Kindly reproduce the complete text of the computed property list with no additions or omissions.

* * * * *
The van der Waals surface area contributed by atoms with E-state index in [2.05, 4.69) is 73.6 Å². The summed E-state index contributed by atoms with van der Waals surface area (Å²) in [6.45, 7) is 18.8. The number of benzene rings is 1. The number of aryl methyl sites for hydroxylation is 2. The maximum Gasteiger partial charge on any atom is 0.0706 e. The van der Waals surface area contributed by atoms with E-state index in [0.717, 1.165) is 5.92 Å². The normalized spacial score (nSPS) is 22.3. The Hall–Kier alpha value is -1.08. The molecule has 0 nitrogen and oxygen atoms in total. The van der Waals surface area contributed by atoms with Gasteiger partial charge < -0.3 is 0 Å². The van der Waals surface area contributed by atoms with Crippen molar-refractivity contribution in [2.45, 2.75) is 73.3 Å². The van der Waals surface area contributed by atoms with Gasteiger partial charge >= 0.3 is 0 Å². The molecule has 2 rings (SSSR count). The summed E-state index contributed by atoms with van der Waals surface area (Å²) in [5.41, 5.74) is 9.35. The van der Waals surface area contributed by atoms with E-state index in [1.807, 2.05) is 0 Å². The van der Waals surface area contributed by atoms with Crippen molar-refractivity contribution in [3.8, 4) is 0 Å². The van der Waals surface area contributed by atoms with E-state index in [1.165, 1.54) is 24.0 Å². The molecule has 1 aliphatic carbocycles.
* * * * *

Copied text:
The van der Waals surface area contributed by atoms with E-state index in [2.05, 4.69) is 73.6 Å². The summed E-state index contributed by atoms with van der Waals surface area (Å²) in [6.45, 7) is 18.8. The number of benzene rings is 1. The number of aryl methyl sites for hydroxylation is 2. The maximum Gasteiger partial charge on any atom is 0.0706 e. The van der Waals surface area contributed by atoms with E-state index in [0.717, 1.165) is 5.92 Å². The normalized spacial score (nSPS) is 22.3. The Hall–Kier alpha value is -1.08. The molecule has 0 nitrogen and oxygen atoms in total. The van der Waals surface area contributed by atoms with Gasteiger partial charge < -0.3 is 0 Å². The van der Waals surface area contributed by atoms with Crippen molar-refractivity contribution in [2.45, 2.75) is 73.3 Å². The van der Waals surface area contributed by atoms with Gasteiger partial charge >= 0.3 is 0 Å². The molecule has 2 rings (SSSR count). The summed E-state index contributed by atoms with van der Waals surface area (Å²) in [5.41, 5.74) is 9.35. The van der Waals surface area contributed by atoms with E-state index in [1.807, 2.05) is 0 Å². The van der Waals surface area contributed by atoms with Crippen molar-refractivity contribution in [3.8, 4) is 0 Å². The van der Waals surface area contributed by atoms with E-state index in [1.165, 1.54) is 24.0 Å². The molecule has 1 aliphatic carbocycles.